Born in 1920 in Washington, D.C., Davis's formal instruction in art was limited to the drawing classes he took in high school. From 1939 to 1968, Davis was a writer and journalist, working at newspapers in Washington, Jacksonville, Florida, and in New York. Always fascinated by art, by 1949 Davis had begun to paint seriously. He has said that visiting The Phillips Collection was one of the strongest influences on him: "The small masterpieces of Paul Klee ...made an unforgettable impression on me, and I can remember being equally smitten with the complex color harmonies of Bonnard. When I first began to paint some years later, it was to the Klees at the Phillips that I went for sustenance and inspiration." He became involved in the Washington art scene in 1950 when he met noted Washington artist and curator, Jacob Kainen, who introduced him to the Washington Workshop Center for the Arts and the artists involved with that organization, among them Morris Louis and Kenneth Noland. Davis' first solo exhibitions were held in 1952. In 1969, Davis began teaching art at the Corcoran School of Art and Design, followed by stints at American University, Skidmore College, and the University of Virginia.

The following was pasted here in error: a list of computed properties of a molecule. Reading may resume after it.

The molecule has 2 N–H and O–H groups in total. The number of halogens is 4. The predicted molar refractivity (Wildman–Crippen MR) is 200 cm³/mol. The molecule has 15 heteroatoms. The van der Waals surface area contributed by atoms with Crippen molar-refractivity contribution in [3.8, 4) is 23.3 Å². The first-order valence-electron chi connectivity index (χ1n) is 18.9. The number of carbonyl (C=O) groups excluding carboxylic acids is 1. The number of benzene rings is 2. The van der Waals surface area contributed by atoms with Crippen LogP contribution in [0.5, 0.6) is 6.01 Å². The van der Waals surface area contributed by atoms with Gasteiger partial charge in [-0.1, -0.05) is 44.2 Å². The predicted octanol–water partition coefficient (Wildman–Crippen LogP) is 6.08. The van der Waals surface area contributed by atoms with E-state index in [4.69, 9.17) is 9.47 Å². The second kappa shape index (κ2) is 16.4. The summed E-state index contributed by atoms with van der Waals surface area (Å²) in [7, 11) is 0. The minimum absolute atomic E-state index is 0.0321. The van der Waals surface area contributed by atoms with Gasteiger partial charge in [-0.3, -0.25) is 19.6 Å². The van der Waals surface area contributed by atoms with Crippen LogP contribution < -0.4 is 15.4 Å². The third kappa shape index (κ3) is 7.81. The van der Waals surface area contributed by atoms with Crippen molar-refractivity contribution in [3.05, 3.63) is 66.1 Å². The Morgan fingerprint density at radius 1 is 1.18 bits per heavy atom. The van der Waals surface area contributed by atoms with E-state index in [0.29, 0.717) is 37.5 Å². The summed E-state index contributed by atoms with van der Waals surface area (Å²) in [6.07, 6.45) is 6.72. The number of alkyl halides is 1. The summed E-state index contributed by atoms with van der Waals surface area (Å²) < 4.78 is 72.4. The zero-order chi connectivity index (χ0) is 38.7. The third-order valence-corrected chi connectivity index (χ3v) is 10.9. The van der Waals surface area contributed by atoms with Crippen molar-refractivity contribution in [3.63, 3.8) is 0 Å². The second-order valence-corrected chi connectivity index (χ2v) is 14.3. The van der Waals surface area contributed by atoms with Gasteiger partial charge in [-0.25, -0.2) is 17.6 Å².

Along with Kenneth Noland, Morris Louis, Howard Mehring, and Thomas Downing, Davis was part of the first generation of Washington color school artists. Like the other members of the Washington Color School, Davis considered color a primary element in painting. The genesis of Davis's signature vertical stripe compositions began in 1952 with The Phillips Collection's Black Flowers (1952). Davis's mature style, characterized by vertical stripes in discretely chosen hues placed in an edge-to-edge arrangement developed in 1959 with The Phillips Collection's Red Devil (1959). For his technique, Davis was indebted to both Louis and Noland, both of whom were involved with the New York art world, particularly through the influential critic, Clement Greenberg. They transmitted the excitement and experimental nature of the New York art scene to Washington artists, particularly the new technique that Davis used in Red Devil—staining and soaking unprimed and unsized canvas with acrylic.
Davis attributed his mastery of color to the Paul Klee room at The Phillips Collection for it was there that he was first exposed to modern art. Visiting the collection in the early 40s, before he had begun to paint, Davis believed that "what constituted color in painting came directly from the French-oriented painting that Mr. Phillips seemed to be fond of." Davis remained fervent in his devotion to The Phillips Collection with the belief that the collection played a crucial role in Washington artists' emphasis on color.